Bill Asher built his first guitar in his
high school’s woodshop class for his
final project. While his teacher had never
been approached with a request to build
a guitar, he was supportive given Asher’s
excitement about the project. Bringing
his ’75 Strat to the shop for guidelines on
the specs, he picked out a nice piece of
purple-heart wood, made a paper template
for the body’s shape and cavities, and
started milling. Once the body was complete
and the purchased neck was mounted,
Asher went to the local guitar repair
shop run by Jeff Lunsford and asked for
help with the electronics and bridge placement.
Lunsford agreed and it was in his
shop where Asher completed his guitar
while developing a clear vision of what he
wanted to do for a living. What started as
a volunteer stint turned into a four year,
Over the next 12 years Asher worked
in repair shops and with various luthiers
in the Los Angeles area before starting his
own repair shop called Guitar Traditions.
It was 1998 when he got a call from Ben
Harper, who asked if Asher could design
a modern, electric lap steel fashioned after
Harper’s acoustic Weissenborn. The prototype
came out so well that he ordered two
more and both Asher and Harper agreed
it should be an artist signature model.
One of Asher’s proudest moments came
a year later when Harper was pictured on
the cover of a prominent music publication
while holding his Asher lap steel. The
event really got him focused on designing
the line of guitars he builds today, which
includes three lap steel models and three
“The best thing I did to gain the knowledge
and skills needed for building guitars
was starting out in repair. I spent nearly
15 years repairing guitars before designing
the line of instruments I build now,” said
Asher when asked what advice he’d give to
an aspiring luthier. “When I look back at
my four-year apprenticeship, it is apparent
to me that it took that long to be proficient
enough to work on other peoples’ guitars
without serious supervision, or have the
know-how to build one correctly.”
1. Electro Sonic
Inspired by Asher’s lap steel guitars, the Electro Sonic is designed for bottleneck players and guitarists looking for fat tone and great sustain. The handcarved neck—a constructed from quartersawn mahogany and topped with a Madagascar rosewood fretboard—has a smooth transition into the body for easy access to the upper frets. With a pickup option of either Asher A-92s or Steel Buckers, this instrument boasts highly-detailed fretwork and a final setup performed by Bill Asher himself.
2. Ben Harper Signature Model
The Ben Harper Signature Model lap steel was designed to capture the classic tone of a ’59 Les Paul, the unique vibe of a vintage Weissenborn, and the feel and sustain of an Asher lap steel. In the words of Ben Harper, “I’m as excited about having this guitar in the world as much as my music, really. It’s that amazing of an electric guitar.” A unique hybrid, this lap steel features an African mahogany body and neck, Brazilian rosewood fretboard, TonePros bridge and tailpiece, and is loaded with a pair of Seymour Duncan Custom Shop humbuckers.
3. Ultra Tone T Deluxe
The Ultra Tone T Deluxe body is inspired by the classic Telecasters of the 1950s and designed to embody all the classic tones, contours, and lightweight feel—with Asher’s unique and balanced offset bodyshape. Available with a swamp ash, alder, or mahogany body (with or without figured topwoods), and a birdseye-maple neck, the Ultra Tone T Deluxe is outfitted with either Seymor Duncan or Dimarzio pickups.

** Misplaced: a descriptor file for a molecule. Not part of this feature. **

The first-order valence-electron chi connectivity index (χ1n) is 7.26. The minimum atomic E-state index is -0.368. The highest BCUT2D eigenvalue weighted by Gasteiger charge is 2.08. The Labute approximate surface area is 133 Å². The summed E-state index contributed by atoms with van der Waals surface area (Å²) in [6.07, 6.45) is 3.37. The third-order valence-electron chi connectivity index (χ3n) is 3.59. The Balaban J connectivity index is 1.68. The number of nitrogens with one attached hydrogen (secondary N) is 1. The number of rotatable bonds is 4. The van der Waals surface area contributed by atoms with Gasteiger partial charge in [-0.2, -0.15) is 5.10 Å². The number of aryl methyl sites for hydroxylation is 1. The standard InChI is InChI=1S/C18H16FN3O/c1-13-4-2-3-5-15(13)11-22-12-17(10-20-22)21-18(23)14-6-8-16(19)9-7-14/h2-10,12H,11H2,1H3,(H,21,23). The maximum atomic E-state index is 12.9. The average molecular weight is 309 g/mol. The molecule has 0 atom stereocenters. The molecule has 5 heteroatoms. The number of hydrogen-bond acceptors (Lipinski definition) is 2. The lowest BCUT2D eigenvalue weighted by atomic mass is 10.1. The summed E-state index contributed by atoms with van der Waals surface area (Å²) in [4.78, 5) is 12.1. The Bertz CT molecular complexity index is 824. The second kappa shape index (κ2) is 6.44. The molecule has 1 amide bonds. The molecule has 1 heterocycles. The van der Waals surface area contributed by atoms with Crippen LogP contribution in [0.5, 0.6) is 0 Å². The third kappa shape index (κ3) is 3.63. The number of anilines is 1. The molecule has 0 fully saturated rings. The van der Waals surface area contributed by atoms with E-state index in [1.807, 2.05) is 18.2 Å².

4. Ultra Tone S Custom
The body’s inspiration comes from the classic Strats and Mosrites of the 1960s, and incorporates the classic comforts and contours, including an offset body-shape. With a comfortable, full-shaped neck, finished with handrubbed shellac, the Ultra Tone S Custom is available with the same tonewood and electronic options as the Ultra Tone T Deluxe.
5. Marc Ford Signature Model
Guitarist Marc Ford first connected with Asher in 2003 when Ford was touring with Ben Harper. But it was in 2005 when Ford approached Asher about a custom, road guitar that could combine the tones of his Les Paul Jr with the body-style and feel of a Strat. Released this year, Asher’s Marc Ford signature model features a 25 1/2" scale, D-shaped neck based on Ford’s LP Junior, a one-piece mahogany body, handwound Tom Short P–90s, Hipshot locking tuners, and a Wilkinson VSV tremolo.
Pricing and Availability
Asher Guitars makes about 80 guitars a year and has built just over 600 to date. While they do have a few select dealers—US-based dealers include Elderly Instruments, Rudy’s Music, The Music Emporium, Westwood Music, Destroy All Guitars, and Willcutt—Asher Guitars will take direct orders from players that don’t have a dealer nearby. For those outside the US, they also have dealers in the UK, Canada, and Spain. Ranging in price from $2400—$12,000, depending on model (an import Electro-Hawaiian JR is available for $799), Asher has a price for anyone looking to purchase a boutique instrument. “I am always finding great pieces of wood that inspire me to build a great guitar, and those usually end up in our showroom or out to dealers,” says Asher. “We also encourage players to call us and work out the specs for a custom instrument. Players sometimes bond with a guitar we have already made, or they can be as much a part of the process as they like.” asherguitars.com